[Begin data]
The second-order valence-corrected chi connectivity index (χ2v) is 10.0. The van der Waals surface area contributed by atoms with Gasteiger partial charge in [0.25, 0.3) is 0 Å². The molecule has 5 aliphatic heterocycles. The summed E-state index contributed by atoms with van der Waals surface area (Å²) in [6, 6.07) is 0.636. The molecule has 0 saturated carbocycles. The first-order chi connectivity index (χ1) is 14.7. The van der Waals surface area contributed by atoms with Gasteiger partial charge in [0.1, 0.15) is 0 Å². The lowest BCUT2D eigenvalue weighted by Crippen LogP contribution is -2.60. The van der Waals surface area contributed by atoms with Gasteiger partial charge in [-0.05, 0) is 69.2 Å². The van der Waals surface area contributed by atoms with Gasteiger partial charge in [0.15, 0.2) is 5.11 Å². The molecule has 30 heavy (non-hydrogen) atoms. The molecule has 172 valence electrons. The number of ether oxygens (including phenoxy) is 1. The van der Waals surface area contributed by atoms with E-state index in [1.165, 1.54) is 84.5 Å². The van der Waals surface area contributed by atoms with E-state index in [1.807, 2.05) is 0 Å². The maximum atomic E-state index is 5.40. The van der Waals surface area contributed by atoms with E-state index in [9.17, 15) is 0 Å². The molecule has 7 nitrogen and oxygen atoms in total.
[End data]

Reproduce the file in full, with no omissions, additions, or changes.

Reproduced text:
The second-order valence-corrected chi connectivity index (χ2v) is 10.0. The van der Waals surface area contributed by atoms with Gasteiger partial charge in [0.25, 0.3) is 0 Å². The molecule has 5 aliphatic heterocycles. The summed E-state index contributed by atoms with van der Waals surface area (Å²) in [6, 6.07) is 0.636. The molecule has 0 saturated carbocycles. The first-order chi connectivity index (χ1) is 14.7. The van der Waals surface area contributed by atoms with Gasteiger partial charge in [0.1, 0.15) is 0 Å². The lowest BCUT2D eigenvalue weighted by Crippen LogP contribution is -2.60. The van der Waals surface area contributed by atoms with Gasteiger partial charge in [-0.05, 0) is 69.2 Å². The van der Waals surface area contributed by atoms with Gasteiger partial charge in [0.15, 0.2) is 5.11 Å². The molecule has 30 heavy (non-hydrogen) atoms. The molecule has 172 valence electrons. The number of ether oxygens (including phenoxy) is 1. The van der Waals surface area contributed by atoms with E-state index in [1.165, 1.54) is 84.5 Å². The van der Waals surface area contributed by atoms with E-state index in [1.807, 2.05) is 0 Å². The maximum atomic E-state index is 5.40. The van der Waals surface area contributed by atoms with E-state index in [9.17, 15) is 0 Å². The molecule has 7 nitrogen and oxygen atoms in total.